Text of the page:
Recap: Pandora’s Ball at Rhode Center for the Arts

Before I go into this recap, I want to say that I’ve posted a new link under the Links section, this time for Cartoonists and Illustrators United forum. It’s also right on the home page of this site, but the only reason I put it there was because of an artist directory the same site uses. With that out of the way…

I went to the Pandora’s Ball last Friday at Rhode Center of the Arts in downtown Kenosha. I’ve passed by this building many times before during some of my trips through Kenosha, but this was the first time I’ve ever been in the place. Basically, it’s a theater for plays and such.

The event was organized for the launch of the Pandora’s Box collection that’s being published (in limited numbers) via Southport Press in Kenosha. I actually have a story about the Bray Road Beast published in this collection, but the project got delayed for over a year, so what appears in the book is not representative of my best work now. Still, it is pretty cool that I’ve got something in a collection like this. The picture at the top of this article is all the stuff that’s included in the box, after all.

As for the ball itself, it was a masquerade ball, but people could come dressed like they normally are, so that’s how I showed up. To be honest, the events that were going on inside were not really my cup of tea, but I mostly came to check out the finished book anyway.

Pandora’s Box is a limited edition collection. I’m hoping to pick up a copy for myself as soon as I can, but if you want to know more about it, this is the page for it on the book’s website. I will put up information on my contribution to the book as soon as I am able.

Recap: Milwaukee Animation Group Show and Tell

Before I post my little recap, I want to point out that I’ve put up some new stuff under the portfolio section. Included with that is the cover and a sample page of a comic book I just got done making (the cover is featured above). Also, if you want to have a copy of this same book, feel free to contact me at

Last night, MAG had a Show and Tell where different animators and game developers showed off what they’ve been doing. They have these every once in a while as a way to create rapport with fellow animators in the area, and last night was no exception. Four people showed off their stuff, and while all of them were pretty good, the one who stole the show was the guy from Raven Software.

Raven Software is a game company based out of Madison as well as a subsidiary of Activision, and they are responsible for the DLC for the latest Call of Duty games, as well as creating the game Hexen and, more recently, Singularity. The stuff that the guy showed us was footage for a game that was never released, made about four years ago when he worked at EA and only recently had permission to show. I really wanted to show the little bit of animation I’ve done after he went, but it’s hard to follow an act like that. Here’s the guy’s portfolio for further reference of what I’m talking about.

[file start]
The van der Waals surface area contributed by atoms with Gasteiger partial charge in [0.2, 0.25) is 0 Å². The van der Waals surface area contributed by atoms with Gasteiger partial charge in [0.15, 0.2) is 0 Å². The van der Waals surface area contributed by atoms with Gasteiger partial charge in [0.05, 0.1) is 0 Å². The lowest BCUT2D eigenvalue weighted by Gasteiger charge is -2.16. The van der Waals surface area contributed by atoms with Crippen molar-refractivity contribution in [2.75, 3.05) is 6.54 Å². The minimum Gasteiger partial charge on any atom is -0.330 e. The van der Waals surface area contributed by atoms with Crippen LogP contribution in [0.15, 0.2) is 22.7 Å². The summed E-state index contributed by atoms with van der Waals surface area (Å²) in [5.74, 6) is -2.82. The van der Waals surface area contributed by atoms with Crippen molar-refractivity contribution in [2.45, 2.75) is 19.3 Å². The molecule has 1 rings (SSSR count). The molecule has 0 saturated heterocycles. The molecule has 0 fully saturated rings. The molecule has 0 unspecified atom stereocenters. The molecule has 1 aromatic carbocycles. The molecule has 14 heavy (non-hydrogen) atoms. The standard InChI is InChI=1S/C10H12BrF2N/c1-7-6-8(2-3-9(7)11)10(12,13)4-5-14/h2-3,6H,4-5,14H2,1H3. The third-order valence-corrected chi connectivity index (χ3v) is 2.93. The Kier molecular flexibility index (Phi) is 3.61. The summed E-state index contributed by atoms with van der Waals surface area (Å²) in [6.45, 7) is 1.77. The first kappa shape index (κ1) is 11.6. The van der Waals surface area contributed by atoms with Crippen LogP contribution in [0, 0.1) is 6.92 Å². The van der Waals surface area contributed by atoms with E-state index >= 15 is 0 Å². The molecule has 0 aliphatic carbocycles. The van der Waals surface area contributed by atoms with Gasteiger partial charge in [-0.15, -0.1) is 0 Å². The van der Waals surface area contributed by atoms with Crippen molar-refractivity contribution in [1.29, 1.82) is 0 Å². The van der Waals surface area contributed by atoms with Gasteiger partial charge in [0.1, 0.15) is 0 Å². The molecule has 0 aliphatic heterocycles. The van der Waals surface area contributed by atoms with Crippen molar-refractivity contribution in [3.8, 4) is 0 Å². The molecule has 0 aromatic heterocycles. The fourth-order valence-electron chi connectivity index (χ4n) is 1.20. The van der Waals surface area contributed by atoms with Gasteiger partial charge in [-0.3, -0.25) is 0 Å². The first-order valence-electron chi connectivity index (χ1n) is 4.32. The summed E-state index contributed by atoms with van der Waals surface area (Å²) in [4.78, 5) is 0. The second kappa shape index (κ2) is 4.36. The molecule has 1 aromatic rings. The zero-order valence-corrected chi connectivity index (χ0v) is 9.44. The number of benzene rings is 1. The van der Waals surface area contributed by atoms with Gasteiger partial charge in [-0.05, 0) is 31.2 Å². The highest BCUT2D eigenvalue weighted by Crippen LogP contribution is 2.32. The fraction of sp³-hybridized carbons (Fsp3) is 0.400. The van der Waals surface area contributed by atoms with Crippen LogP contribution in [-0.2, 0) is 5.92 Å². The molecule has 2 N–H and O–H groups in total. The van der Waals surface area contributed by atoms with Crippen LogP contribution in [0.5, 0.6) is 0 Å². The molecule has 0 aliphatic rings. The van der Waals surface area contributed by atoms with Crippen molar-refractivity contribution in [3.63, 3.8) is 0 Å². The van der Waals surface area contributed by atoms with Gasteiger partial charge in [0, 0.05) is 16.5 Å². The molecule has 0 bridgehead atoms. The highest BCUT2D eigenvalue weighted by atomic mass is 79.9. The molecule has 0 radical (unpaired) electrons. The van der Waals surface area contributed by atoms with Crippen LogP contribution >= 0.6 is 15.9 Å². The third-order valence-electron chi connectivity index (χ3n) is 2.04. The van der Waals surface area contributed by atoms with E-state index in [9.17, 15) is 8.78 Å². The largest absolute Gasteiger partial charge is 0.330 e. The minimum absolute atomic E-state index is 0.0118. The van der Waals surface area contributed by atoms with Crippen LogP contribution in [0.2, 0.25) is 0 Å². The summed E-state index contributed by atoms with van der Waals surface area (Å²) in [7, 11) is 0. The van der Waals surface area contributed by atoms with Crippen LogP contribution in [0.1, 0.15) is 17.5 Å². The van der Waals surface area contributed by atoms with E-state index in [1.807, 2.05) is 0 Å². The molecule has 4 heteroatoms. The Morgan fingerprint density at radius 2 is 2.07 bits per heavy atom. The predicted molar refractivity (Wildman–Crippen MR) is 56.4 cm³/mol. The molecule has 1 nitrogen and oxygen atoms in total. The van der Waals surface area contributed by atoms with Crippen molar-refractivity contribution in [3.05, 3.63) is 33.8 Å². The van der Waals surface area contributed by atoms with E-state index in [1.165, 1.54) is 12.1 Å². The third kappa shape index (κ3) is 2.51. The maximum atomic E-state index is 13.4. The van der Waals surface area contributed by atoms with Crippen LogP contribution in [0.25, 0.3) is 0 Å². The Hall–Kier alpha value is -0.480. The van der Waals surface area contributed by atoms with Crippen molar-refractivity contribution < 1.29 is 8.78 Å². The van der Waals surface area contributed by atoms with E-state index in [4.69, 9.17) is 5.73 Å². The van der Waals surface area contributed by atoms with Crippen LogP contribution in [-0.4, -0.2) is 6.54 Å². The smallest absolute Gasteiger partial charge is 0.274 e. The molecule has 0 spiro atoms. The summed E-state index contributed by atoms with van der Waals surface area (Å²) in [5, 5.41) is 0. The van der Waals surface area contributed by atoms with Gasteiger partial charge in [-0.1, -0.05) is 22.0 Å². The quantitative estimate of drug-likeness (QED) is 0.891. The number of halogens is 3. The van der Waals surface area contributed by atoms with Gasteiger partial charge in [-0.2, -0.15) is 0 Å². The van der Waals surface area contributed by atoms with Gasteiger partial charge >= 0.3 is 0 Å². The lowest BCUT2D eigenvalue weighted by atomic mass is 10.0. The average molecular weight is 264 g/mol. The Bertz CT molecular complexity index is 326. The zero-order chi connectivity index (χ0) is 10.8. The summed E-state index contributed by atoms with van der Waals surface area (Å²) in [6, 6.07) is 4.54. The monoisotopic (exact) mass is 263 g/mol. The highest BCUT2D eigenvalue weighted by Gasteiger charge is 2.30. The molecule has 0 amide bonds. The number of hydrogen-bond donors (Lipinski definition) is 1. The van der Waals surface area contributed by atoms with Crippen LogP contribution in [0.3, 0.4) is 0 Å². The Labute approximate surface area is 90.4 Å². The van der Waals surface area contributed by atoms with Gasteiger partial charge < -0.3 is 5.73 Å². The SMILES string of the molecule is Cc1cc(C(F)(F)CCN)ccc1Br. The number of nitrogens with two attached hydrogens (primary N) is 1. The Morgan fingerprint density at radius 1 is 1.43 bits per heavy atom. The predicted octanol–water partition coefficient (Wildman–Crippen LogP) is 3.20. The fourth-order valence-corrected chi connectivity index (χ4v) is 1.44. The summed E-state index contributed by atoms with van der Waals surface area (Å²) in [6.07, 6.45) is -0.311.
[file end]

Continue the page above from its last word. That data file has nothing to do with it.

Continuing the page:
After all was said and done, we went to a winery just down the street and I listened to all the interesting stories these guys have had in their fields. I also learned something that gamers and game magazines missed: next time anybody plays Medal of Honor: Airborne, pay attention to what the statues look like.

Recap – Impressionism: Masterworks on Paper

Recently, a friend of mine and I went to see the Impressionism exhibit at the Milwaukee Art Museum. Although I brought my camera with me on this outing, I didn’t take any pictures in the exhibit as they don’t allow that. It’s going to be a little hard describing what I saw without any photographic evidence, but I’ll try the best I can.

Much of the exhibit was dominated by the more well-known artists such as Cezanne, Van Gogh, Renoir, and the like, although there were quite a few pieces from artists I did not recognize such as Camille Pissaro and Eva Gonzales. The biggest shocker from me was the stuff on display from Toulouse-Lautrec, who is more well-known as an “art noveau” artist, and not an impressionist.

Among Renoir’s repertoire was the painting that MAM is borrowing as per a wager with the Carnegie Museum of Art in Pittsburgh. Pretty much how the wager worked was: if Green Bay won the Super Bowl, MAM would borrow this painting from Carnegie, and if Pittsburgh won, the opposite would happen (I forget the painting that MAM would have to loan out). It was interesting seeing this work and the story behind its arrival in Milwaukee, as I had completely forgotten about that whole thing until I saw it face to face.

The medium that dominated the exhibit was pastel or charcoal on paper. A majority of the pieces on display were sketches for paintings the artist later did. Degas especially had a lot of pastel work on display. Monet had a lot of drawings too, but I’m glad one of his paintings was on display as well as his paintings expressed what he was going for a lot better than his drawings.

The show is going on from now until the 8th of January. If you happen to be in the Milwaukee area, you should definitely see it at least once. More information and images of the show can be found at the exhibit’s website.

Recap of ArtWorks’ “Monster” show, plus some more updates

I’ve uploaded some more older artwork to the Portfolio section. I’m currently working on a new project at the moment, but I’m trying to keep it on the down-low until it’s complete.

I’ve also added another link, this time to another fellow artist, Josh Frazer. He is also a cartoonist/illustrator who has done a lot of work around Kenosha. Feel free to check his stuff out when you get the chance.